1.           Declare the positions and offices, whether paid or unpaid, by completing a specific information sheet. During the legislature, each Senator must similarly communicate, any positions and offices acquired or relinquished.

2.           Verify that the value of gifts accepted in the performance of their duties is in line with what can be deemed as a courtesy gift/custom.

Member of the Senate (Senators)


Consultant lobbyists

Currently, there are no national laws governing lobbying activities in Italy, even if in the past some draft bills have been submitted to the Senate and to the Chamber of Deputies, although without the adoption of a formal law.

Most recently, on 8 March 2023, the First Commission on Constitutional Affairs (“Prima Commissione Affari costituzionali”) (hereinafter the “Commission”) launched an investigation on lobbying activities (hereinafter the “Investigation”) to identify – among other things: i) the boundaries between permitted lobbying activities and "illicit influence" (punished under the Italian Criminal Code); ii) the establishment of a of lobbyists register; iii) the Authority that will hold such register; iv) and the sanctioning framework.

The Investigation is not yet concluded. Indeed, on 27 March 2024 the Commission communicated that the Investigation was to end on 31 March 2024, but – due to other Commission’s commitments – a final document on the Investigation will be published during April 2024 (this has not yet occurred).

Having said this, please also note that the Chamber of Deputies adopted a code of conduct for its members on 12 April 2016 and a Regulation on lobbying activity ("Regolamentazione dell’attività di rappresentanza di interessi nelle sedi della Camera dei Deputati") on 26 April 2016 (the "Chamber Lobbying Regulation"). The Chamber Lobbying Regulation provides: (i) a definition of lobbying activity meaning any activity carried out on a professional basis in the premises of the Chamber of Deputies by natural and legal entities indicated in the Chamber Lobbying Regulation through proposals, requests, suggestions, researches and analysis and any other written or oral communication aimed at pursuing interests; (ii) the establishment of a register (the "Chamber Register")  which was set up pursuant to a regulation dated 8 February 2017; (iii) the obligation for natural and legal persons carrying out this lobbying activity to be enrolled in the Chamber Register; (iv) the duty to provide within 31 December of each year a report of the lobbying activity carried out in the year of reference; (v) specific sanctions, in terms of suspension or cancellation from the Chamber Register for breach of the relevant obligations. Moreover, the absence of a national lobbying regulation has been also challenged by some Regions, which have adopted regional laws, for example Tuscany (Regional Law No. 5/2002), Molise (Regional Law No. 24/2004) Calabria (Regional Law No. 4/2016), Abruzzo (Regional Law No. 61/2010), Lombardia (Regional Law No. 17/2016), Puglia (Regional Law No. 30/2017) and Emilia Romagna (Regional Law No. 27/2019).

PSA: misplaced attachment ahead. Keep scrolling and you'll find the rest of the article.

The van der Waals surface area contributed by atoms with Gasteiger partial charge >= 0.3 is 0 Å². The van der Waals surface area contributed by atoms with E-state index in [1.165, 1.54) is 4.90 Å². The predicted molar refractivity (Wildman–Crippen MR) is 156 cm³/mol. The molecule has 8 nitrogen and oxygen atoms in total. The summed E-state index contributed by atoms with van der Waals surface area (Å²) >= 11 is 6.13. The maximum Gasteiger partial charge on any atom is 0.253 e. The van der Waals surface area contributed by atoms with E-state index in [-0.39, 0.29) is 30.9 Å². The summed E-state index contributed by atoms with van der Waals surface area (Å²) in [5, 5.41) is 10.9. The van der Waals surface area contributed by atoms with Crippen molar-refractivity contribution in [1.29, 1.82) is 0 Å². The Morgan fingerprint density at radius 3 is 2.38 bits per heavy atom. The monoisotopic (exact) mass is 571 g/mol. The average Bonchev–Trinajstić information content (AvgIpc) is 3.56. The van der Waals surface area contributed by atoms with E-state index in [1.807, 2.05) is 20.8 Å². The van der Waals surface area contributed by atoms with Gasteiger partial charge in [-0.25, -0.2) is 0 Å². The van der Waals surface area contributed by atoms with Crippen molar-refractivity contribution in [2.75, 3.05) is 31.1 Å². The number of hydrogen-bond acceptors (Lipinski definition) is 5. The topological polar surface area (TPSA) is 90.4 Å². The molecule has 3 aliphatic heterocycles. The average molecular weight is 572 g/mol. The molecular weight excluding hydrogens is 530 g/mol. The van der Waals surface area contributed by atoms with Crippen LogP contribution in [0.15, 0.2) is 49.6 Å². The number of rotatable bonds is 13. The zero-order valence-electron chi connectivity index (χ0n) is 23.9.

In conclusion, some Ministries (such as the Ministry of Agricultural, Food and Forestry Policies, the Ministry for the Economic Development, and the Ministry for the Labor and Social Politics) - in the absence of a national regulation on lobbying activities - have also established specific registers for transparency and/or adopted organizational measures aimed at ensuring transparency of the meetings held with the so called representatives of particular interests.

Lobbyists, as defined by each piece of legislation/regulation (see left column)

Not to our knowledge. However, given the very fragmentated approach, it should be assessed from case to case, depending on each piece of legislation/regulation.




Authored by Authored by Robert Gardener, Jeffrey Greenbaum, Valerio Natale, Charles Brasted, Lourdes Catrain, Thomas Duenchheim, Lucas Osorio, Falk Schoening, Andrew Eaton and Lavan Thasarathajumar.

Robert Gardener
Director of Government Affairs
Charles Brasted
Lourdes Catrain
Thomas Duenchheim
Jeffrey Greenbaum
Valerio Natale
Senior Associate
Lucas Osorio
Office Managing Partner
Falk Schoening
Lavan Thasarathakumar
Senior Advisor
Andrew Eaton